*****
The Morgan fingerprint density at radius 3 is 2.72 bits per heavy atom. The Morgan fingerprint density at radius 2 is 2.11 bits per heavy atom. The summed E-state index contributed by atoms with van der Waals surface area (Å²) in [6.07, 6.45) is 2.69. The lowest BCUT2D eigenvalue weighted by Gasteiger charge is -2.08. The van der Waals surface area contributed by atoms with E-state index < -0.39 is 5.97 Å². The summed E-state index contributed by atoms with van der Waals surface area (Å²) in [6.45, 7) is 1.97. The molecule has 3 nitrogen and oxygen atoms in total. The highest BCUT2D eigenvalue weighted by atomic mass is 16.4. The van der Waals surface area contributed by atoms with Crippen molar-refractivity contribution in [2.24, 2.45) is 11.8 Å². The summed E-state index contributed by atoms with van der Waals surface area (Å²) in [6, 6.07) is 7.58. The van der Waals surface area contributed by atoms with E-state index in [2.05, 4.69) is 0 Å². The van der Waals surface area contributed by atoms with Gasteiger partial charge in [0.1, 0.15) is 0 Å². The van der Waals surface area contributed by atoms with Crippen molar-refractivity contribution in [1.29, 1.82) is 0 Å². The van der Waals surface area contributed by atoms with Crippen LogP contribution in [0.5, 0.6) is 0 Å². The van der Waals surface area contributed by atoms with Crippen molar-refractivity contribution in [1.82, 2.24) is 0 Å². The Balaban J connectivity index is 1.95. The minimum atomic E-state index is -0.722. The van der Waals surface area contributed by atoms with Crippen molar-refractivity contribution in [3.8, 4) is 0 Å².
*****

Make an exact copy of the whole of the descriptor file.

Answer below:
The Morgan fingerprint density at radius 3 is 2.72 bits per heavy atom. The Morgan fingerprint density at radius 2 is 2.11 bits per heavy atom. The summed E-state index contributed by atoms with van der Waals surface area (Å²) in [6.07, 6.45) is 2.69. The lowest BCUT2D eigenvalue weighted by Gasteiger charge is -2.08. The van der Waals surface area contributed by atoms with E-state index < -0.39 is 5.97 Å². The summed E-state index contributed by atoms with van der Waals surface area (Å²) in [6.45, 7) is 1.97. The molecule has 3 nitrogen and oxygen atoms in total. The highest BCUT2D eigenvalue weighted by atomic mass is 16.4. The van der Waals surface area contributed by atoms with Crippen molar-refractivity contribution in [2.24, 2.45) is 11.8 Å². The summed E-state index contributed by atoms with van der Waals surface area (Å²) in [6, 6.07) is 7.58. The van der Waals surface area contributed by atoms with E-state index in [2.05, 4.69) is 0 Å². The van der Waals surface area contributed by atoms with Gasteiger partial charge in [0.1, 0.15) is 0 Å². The van der Waals surface area contributed by atoms with Crippen molar-refractivity contribution in [1.29, 1.82) is 0 Å². The van der Waals surface area contributed by atoms with Crippen LogP contribution in [0.5, 0.6) is 0 Å². The van der Waals surface area contributed by atoms with Crippen molar-refractivity contribution in [1.82, 2.24) is 0 Å². The Balaban J connectivity index is 1.95. The minimum atomic E-state index is -0.722. The van der Waals surface area contributed by atoms with Crippen molar-refractivity contribution in [3.8, 4) is 0 Å².